Architect: Fletcher Priest Architects
Structural engineer:David Dexter Associates
Steelwork contractor: Tubecon
Main contractor: Skanska Construction UK Ltd
Client: Bevis Marks Developments LtdThe roof canopy is said to be the most striking feature of the 6 Bevis Marks building, providing all-weather protection for the 204m² sky court – the largest of three roof gardens in the development.
“The roof is a very special top to the building, picking up on the same criss-cross diamond grid as that of the nearby Gherkin,” says Fletcher Priest Architects Partner Ed Williams.
The roof is a light steel structure supported on a series of branch columns and clad with a canopy of ETFE cushions to give rain protection. It has open ends and is conceived as a covered external garden relating to the open terrace garden of the levels below. It wraps over the south façade to clearly define the upper element of the building and to support the solar shading to this southwest facing elevation.
The desired scale, lightness and transparency for this canopy structure could only have been achieved through the use of steel framing.
The structure consists of a continuous CHS (circular hollow section) diagrid frame that spans over the rooftop garden and sails down the façade. The diagrid structure is supported on eight tree columns that cantilever up from the main building’s 16th floor steelwork.
Additional struts extend from the ends of the cantilevered main building steelwork to restrain the clad sidewalls. Further supports are provided off the façade for the open mesh apron, while a bearing detail ensures that these only restrain the steel frame in the direction perpendicular to the façade.
The geometry of the structure is complex – the asymmetry of the support positions that are set out based on the main building grid below results in eight different tree columns, while the roof diagrid is subtly pitched in four directions to generate falls.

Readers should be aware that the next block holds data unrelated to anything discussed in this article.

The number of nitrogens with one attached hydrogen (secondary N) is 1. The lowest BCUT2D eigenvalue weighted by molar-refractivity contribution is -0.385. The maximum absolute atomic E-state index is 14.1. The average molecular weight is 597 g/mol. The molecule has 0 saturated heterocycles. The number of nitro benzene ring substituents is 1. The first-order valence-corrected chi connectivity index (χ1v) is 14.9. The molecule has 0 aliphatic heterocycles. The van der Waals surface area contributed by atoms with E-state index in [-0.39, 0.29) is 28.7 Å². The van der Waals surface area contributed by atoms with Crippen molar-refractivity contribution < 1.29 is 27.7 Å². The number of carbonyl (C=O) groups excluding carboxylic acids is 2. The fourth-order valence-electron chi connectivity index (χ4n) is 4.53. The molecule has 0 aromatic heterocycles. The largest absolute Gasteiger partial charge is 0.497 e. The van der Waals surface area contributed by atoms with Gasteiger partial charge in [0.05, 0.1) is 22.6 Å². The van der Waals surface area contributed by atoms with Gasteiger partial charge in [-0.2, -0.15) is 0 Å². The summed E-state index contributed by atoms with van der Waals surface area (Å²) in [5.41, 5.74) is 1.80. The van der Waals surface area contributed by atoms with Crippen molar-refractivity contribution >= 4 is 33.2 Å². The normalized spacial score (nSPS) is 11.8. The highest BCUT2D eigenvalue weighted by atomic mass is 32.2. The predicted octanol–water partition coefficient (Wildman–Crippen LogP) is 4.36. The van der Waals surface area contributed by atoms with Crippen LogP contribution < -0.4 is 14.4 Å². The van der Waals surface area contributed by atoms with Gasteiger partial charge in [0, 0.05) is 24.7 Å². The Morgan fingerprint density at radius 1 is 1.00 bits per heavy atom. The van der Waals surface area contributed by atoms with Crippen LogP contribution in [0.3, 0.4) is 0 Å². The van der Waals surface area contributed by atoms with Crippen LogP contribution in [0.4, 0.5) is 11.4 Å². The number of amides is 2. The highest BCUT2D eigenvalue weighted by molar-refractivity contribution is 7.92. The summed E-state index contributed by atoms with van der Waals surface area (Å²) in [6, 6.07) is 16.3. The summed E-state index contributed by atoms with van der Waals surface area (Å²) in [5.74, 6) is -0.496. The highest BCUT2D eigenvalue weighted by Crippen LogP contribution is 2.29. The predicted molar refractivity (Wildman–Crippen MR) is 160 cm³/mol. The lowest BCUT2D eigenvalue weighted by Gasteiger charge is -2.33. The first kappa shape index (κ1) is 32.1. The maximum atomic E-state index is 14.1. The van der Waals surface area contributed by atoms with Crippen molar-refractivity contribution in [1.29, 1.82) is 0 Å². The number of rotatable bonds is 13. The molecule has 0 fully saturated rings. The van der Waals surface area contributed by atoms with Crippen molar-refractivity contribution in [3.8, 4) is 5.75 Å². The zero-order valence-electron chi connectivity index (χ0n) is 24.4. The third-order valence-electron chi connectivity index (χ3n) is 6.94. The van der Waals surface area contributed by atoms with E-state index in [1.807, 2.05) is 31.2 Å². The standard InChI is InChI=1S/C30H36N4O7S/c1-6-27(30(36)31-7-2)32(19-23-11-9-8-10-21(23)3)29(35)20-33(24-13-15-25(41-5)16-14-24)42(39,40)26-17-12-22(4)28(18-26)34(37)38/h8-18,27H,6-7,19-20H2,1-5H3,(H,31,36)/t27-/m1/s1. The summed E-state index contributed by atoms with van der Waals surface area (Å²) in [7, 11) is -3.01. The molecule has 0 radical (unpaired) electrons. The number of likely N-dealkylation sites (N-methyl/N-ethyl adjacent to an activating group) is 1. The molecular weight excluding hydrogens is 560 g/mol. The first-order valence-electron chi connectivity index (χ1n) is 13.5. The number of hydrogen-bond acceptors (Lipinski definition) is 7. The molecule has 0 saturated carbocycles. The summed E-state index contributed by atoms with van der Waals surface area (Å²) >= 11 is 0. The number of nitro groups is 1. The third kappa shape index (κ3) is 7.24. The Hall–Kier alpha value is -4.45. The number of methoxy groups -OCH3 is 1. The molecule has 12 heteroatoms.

The canopy structure was fabricated and installed by Tubecon (the exposed steelwork division of Billington Structures). Tubecon was appointed early in the design development of the structure to ensure the buildability of the final frame.
Due to the number of site and structural constraints, the only feasible option was to fabricate and deliver the structure in individual pieces, which were assembled and bolted together on site.
However, in order to achieve Fletcher Priest’s intent to give a seamless appearance to the structure, it was key that none of the bolted splice connections were visible. The structure also needed to interface with main building steelwork with all the associated tolerance considerations.
The roof grid joints are fully welded connections formed with the help of complex CNC laser-cuts, a highly accurate and automated process, to the ends of each CHS branch stub member. Joints in the steel diagrid were achieved using hidden splices, where bolted connections are formed within the tubes themselves.
The canopy was fixed to the façade of the primary structure using architectural stainless steel pin connections and brackets. The tolerance levels were such that Tubecon’s team of site engineers had to carry out detailed and accurate three-dimensional locational surveys of the primary structure, before feeding the relevant coordinates back to the Tubecon technical team.
The diagonal-framed steelwork and ETFE canopy is a most effective feature distinguishing this office building in a densely packed city. Challenging technical constraints were effectively resolved to provide a most desirable and popular roof garden, say the judges.
Main image © Robert Leslie & Fletcher Priest Architects
Exterior image © Nicholas Worley
Tagged Billington Structures, Bolt, cantilever, CHS section, City of London, David Dexter Associates, diagrid, ETFE, hidden struts, prefabrication, roof garden, Skanska, solar shading, stainless steel, steel trees, Tubecon, welding